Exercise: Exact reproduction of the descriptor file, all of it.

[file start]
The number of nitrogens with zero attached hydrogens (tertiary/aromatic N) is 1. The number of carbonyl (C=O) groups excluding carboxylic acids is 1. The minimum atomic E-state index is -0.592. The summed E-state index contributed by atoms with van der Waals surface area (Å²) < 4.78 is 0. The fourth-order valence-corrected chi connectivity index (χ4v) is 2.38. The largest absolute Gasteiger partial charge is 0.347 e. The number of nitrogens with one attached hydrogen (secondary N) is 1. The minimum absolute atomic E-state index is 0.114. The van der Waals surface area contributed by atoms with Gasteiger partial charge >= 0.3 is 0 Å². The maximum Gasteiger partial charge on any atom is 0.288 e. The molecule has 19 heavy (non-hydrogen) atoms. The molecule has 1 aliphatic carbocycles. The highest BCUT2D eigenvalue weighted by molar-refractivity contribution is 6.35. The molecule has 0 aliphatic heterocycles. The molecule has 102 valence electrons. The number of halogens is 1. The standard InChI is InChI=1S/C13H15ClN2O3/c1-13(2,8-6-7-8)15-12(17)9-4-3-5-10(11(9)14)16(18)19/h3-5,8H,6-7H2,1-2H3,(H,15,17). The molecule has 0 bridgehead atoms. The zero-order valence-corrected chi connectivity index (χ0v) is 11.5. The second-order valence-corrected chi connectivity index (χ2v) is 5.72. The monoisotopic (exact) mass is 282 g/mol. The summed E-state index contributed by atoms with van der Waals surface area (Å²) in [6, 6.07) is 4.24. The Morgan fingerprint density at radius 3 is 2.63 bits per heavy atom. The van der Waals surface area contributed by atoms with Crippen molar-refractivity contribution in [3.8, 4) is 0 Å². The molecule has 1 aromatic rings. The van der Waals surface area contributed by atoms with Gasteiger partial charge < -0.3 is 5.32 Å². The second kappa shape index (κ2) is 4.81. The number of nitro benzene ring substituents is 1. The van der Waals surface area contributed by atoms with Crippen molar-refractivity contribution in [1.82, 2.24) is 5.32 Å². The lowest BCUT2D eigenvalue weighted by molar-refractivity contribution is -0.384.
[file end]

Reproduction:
The number of nitrogens with zero attached hydrogens (tertiary/aromatic N) is 1. The number of carbonyl (C=O) groups excluding carboxylic acids is 1. The minimum atomic E-state index is -0.592. The summed E-state index contributed by atoms with van der Waals surface area (Å²) < 4.78 is 0. The fourth-order valence-corrected chi connectivity index (χ4v) is 2.38. The largest absolute Gasteiger partial charge is 0.347 e. The number of nitrogens with one attached hydrogen (secondary N) is 1. The minimum absolute atomic E-state index is 0.114. The van der Waals surface area contributed by atoms with Gasteiger partial charge >= 0.3 is 0 Å². The maximum Gasteiger partial charge on any atom is 0.288 e. The molecule has 19 heavy (non-hydrogen) atoms. The molecule has 1 aliphatic carbocycles. The highest BCUT2D eigenvalue weighted by molar-refractivity contribution is 6.35. The molecule has 0 aliphatic heterocycles. The molecule has 102 valence electrons. The number of halogens is 1. The standard InChI is InChI=1S/C13H15ClN2O3/c1-13(2,8-6-7-8)15-12(17)9-4-3-5-10(11(9)14)16(18)19/h3-5,8H,6-7H2,1-2H3,(H,15,17). The molecule has 0 bridgehead atoms. The zero-order valence-corrected chi connectivity index (χ0v) is 11.5. The second-order valence-corrected chi connectivity index (χ2v) is 5.72. The monoisotopic (exact) mass is 282 g/mol. The summed E-state index contributed by atoms with van der Waals surface area (Å²) in [6, 6.07) is 4.24. The Morgan fingerprint density at radius 3 is 2.63 bits per heavy atom. The van der Waals surface area contributed by atoms with Crippen molar-refractivity contribution in [3.8, 4) is 0 Å². The molecule has 1 aromatic rings. The van der Waals surface area contributed by atoms with Gasteiger partial charge < -0.3 is 5.32 Å². The second kappa shape index (κ2) is 4.81. The number of nitro benzene ring substituents is 1. The van der Waals surface area contributed by atoms with Crippen molar-refractivity contribution in [1.82, 2.24) is 5.32 Å². The lowest BCUT2D eigenvalue weighted by molar-refractivity contribution is -0.384.